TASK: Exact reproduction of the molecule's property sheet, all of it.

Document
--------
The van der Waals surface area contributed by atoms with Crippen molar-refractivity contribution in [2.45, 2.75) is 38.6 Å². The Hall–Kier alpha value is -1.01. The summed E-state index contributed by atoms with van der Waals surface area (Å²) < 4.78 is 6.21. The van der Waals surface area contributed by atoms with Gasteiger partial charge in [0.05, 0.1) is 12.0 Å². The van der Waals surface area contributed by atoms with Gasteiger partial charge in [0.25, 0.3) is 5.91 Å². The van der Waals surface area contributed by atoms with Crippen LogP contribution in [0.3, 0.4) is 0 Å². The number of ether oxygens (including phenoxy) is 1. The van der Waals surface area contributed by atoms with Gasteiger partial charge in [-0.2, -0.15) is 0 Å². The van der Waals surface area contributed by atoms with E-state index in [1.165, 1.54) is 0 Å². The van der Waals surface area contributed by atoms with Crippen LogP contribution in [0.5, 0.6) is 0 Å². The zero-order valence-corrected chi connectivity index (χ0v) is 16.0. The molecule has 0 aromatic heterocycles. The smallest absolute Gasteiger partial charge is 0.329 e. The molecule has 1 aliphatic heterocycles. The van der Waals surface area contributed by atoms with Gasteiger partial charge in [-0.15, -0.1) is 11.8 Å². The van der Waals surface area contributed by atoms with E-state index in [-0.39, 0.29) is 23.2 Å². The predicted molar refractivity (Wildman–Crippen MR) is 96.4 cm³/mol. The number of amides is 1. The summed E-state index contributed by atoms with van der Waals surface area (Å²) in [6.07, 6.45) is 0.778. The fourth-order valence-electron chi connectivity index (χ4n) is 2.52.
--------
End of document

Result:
The van der Waals surface area contributed by atoms with Crippen molar-refractivity contribution in [2.45, 2.75) is 38.6 Å². The Hall–Kier alpha value is -1.01. The summed E-state index contributed by atoms with van der Waals surface area (Å²) < 4.78 is 6.21. The van der Waals surface area contributed by atoms with Gasteiger partial charge in [0.05, 0.1) is 12.0 Å². The van der Waals surface area contributed by atoms with Gasteiger partial charge in [0.25, 0.3) is 5.91 Å². The van der Waals surface area contributed by atoms with Crippen LogP contribution in [0.3, 0.4) is 0 Å². The number of ether oxygens (including phenoxy) is 1. The van der Waals surface area contributed by atoms with Gasteiger partial charge in [-0.2, -0.15) is 0 Å². The van der Waals surface area contributed by atoms with E-state index in [1.165, 1.54) is 0 Å². The van der Waals surface area contributed by atoms with Crippen LogP contribution in [0.5, 0.6) is 0 Å². The zero-order valence-corrected chi connectivity index (χ0v) is 16.0. The molecule has 0 aromatic heterocycles. The smallest absolute Gasteiger partial charge is 0.329 e. The molecule has 1 aliphatic heterocycles. The van der Waals surface area contributed by atoms with Gasteiger partial charge in [-0.15, -0.1) is 11.8 Å². The van der Waals surface area contributed by atoms with E-state index in [-0.39, 0.29) is 23.2 Å². The predicted molar refractivity (Wildman–Crippen MR) is 96.4 cm³/mol. The number of amides is 1. The summed E-state index contributed by atoms with van der Waals surface area (Å²) in [6.07, 6.45) is 0.778. The fourth-order valence-electron chi connectivity index (χ4n) is 2.52.